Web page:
• Bamboo or cork flooring for a more sustainable option
  • Cob-built homes to increase longevity and reduce your carbon footprint
  • Ferrock as a more sustainable alternative to concrete
  • Low-flow toilets to reduce your water usage
  • Mass timber to protect against fires and reduce carbon emissions
  • Recycled plastic to reduce greenhouse gas emissions and block out sound
  • Recycled steel to save money and energy
  • Sheep wool insulation to warm your home with a non-toxic and reusable material
  • Straw insulation to keep your home warm and reduce carbon emissions from burned straw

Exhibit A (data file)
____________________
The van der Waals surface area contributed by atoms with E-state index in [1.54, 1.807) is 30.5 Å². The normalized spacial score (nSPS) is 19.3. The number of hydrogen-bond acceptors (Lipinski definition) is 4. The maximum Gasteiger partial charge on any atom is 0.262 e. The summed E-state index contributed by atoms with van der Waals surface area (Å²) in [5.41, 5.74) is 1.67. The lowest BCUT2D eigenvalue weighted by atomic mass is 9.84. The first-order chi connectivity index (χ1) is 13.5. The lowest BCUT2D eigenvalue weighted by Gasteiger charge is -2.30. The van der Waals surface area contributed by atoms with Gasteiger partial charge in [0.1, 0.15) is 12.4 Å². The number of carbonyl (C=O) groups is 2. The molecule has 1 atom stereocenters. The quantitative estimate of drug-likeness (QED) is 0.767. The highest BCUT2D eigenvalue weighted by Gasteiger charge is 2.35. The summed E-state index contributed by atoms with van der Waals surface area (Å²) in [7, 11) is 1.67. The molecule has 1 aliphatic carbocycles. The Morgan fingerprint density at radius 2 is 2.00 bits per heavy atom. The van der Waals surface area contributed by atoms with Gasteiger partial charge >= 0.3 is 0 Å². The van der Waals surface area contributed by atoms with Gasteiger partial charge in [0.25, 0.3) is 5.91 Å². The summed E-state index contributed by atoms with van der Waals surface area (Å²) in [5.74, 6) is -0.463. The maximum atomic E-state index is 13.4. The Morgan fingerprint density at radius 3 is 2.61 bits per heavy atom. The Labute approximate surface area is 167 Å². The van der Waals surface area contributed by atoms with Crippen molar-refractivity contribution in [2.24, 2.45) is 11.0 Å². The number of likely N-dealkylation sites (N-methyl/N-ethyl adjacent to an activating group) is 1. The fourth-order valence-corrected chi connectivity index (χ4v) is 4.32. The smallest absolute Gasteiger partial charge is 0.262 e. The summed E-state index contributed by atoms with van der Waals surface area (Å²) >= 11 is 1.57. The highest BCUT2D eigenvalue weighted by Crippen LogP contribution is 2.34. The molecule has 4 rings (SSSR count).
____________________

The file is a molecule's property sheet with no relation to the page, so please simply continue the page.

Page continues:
• Water recycling system to reuse kitchen water for your yard or plants

Stock images of different building materials to combat climate change

Consider natural disasters

Beyond preparing for the temperature swings and other issues your particular climate can bring about, it’s also crucial to consider what natural disasters are common in your area. For example, if you live in California where wildfires are a regular occurrence, firescaping and making your home fire-safe are both smart moves that can save you from headaches down the line.

But fires aren’t the only disaster that can wreak havoc on your home. Hurricanes, tornadoes and blizzards can damage houses from coast to coast, and homeowners need to be prepared to weather the storm (and the power outages that they bring). To keep your house in tip-top shape, consider adding in some of the above features and materials to protect yourself and your home from whatever comes your way.